[ kon-fruh n-tey-shuh n, -fruhn- ]



  1. an act of confronting.
  2. the state of being confronted.
  3. a meeting of persons face to face.
  4. an open conflict of opposing ideas, forces, etc.
  5. a bringing together of ideas, themes, etc., for comparison.
  6. a technique used in group therapy, as in encounter groups, in which one is forced to recognize one’s shortcomings and their possible consequences.


Confrontation has been given a very bad rap in our culture.  Confrontation has such a bad rap that people tend to avoid it all together.  This can be very dangerous.  To explain the dangers of confrontation, we must first fully understand what it means and put it in context.  Contrary to popular belief, CONFRONTATION ≠ FIGHT.  In layman’s terms, confrontation is a meeting of the minds that hold opposing views, it’s not a fight/argument.  It can be a debate… but it’s not necessarily that either.

“Can a confrontation turn into a fight?”

Absolutely! In fact, it is a common occurrence for a number of reasons but the square root of all confrontations giving way to fights is simply because of lack of communication.  Confrontation, is a form of communication where one party is expressing their point of view to another party who has an opposing point of view.   


When one party suppresses their point of view in hopes the other party will “come around,” the relationship is set on a collision course.  One party becomes continually disappointed by the other party’s ambivalence or indifference.  It’s like putting all your junk in the junk closet and closing the door until finally that last bit of junk causes the door to bust open and all the junk comes tumbling out.  At that point everything (emotionally) including the kitchen sink comes out and causes significant and sometimes permanent damage or irreparable damage to the relationship dynamic.  So…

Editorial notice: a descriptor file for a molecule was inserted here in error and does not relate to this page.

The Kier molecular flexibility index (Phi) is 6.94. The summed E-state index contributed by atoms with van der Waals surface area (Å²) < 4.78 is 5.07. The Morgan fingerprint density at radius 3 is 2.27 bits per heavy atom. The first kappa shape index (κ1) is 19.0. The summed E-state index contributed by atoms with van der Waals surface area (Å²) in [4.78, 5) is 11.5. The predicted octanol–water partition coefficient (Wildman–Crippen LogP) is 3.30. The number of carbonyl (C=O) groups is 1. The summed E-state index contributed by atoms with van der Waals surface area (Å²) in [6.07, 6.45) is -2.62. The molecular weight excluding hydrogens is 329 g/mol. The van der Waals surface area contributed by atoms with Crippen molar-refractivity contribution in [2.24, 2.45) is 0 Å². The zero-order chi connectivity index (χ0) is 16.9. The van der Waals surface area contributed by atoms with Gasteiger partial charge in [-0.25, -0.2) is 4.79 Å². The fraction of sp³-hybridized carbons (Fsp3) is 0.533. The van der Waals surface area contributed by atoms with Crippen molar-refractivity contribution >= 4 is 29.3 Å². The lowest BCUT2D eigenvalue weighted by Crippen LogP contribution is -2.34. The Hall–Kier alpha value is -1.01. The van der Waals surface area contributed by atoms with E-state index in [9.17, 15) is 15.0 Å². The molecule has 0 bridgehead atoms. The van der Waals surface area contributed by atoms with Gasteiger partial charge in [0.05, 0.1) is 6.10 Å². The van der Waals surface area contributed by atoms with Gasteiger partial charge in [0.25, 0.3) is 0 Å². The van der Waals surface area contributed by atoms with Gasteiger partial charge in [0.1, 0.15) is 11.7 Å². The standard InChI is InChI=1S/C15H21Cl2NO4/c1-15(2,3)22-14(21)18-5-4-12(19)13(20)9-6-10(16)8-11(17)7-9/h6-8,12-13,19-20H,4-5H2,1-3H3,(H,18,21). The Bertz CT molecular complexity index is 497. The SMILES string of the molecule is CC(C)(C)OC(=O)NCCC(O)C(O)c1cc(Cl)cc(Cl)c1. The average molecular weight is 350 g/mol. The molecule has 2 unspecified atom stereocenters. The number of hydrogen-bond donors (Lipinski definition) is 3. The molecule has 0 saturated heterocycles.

“How do we avoid a fight?”

The best way to avoid a fight, is to engage in confrontation within a reasonable amount of time.  Expressing your point of view (respectfully) in the moment or within a reasonable amount of time lets all parties know where you stand.  Assumption during a confrontation is like throwing water on a grease fire, so it’s best to avoid assuming anything.  See something, say something!  State the facts.

“When you do _____, I feel like _____ and I don’t like it.”

Making a simple declaration of your point of view sets the tone, it sets boundaries, and it also leaves very little room for the other party to continue on oblivious to where you stand on the issue at hand.   It also starts a dialogue which is an avenue to understanding.

Naturally what we are discussing here is not (unfortunately) a cure all, but weeding out what causes a molehill to become a mountain yields healthier relationship dynamics and a more positive life experience.  It’s easier to call something out as it is happening than to indict a party with a list of repeat offenses that they were not even aware were offenses because if you call someone out on “always doing _____” they will feel blindsided and get defensive which increases the chances of causing a fight.

“Be Prepared to Disagree”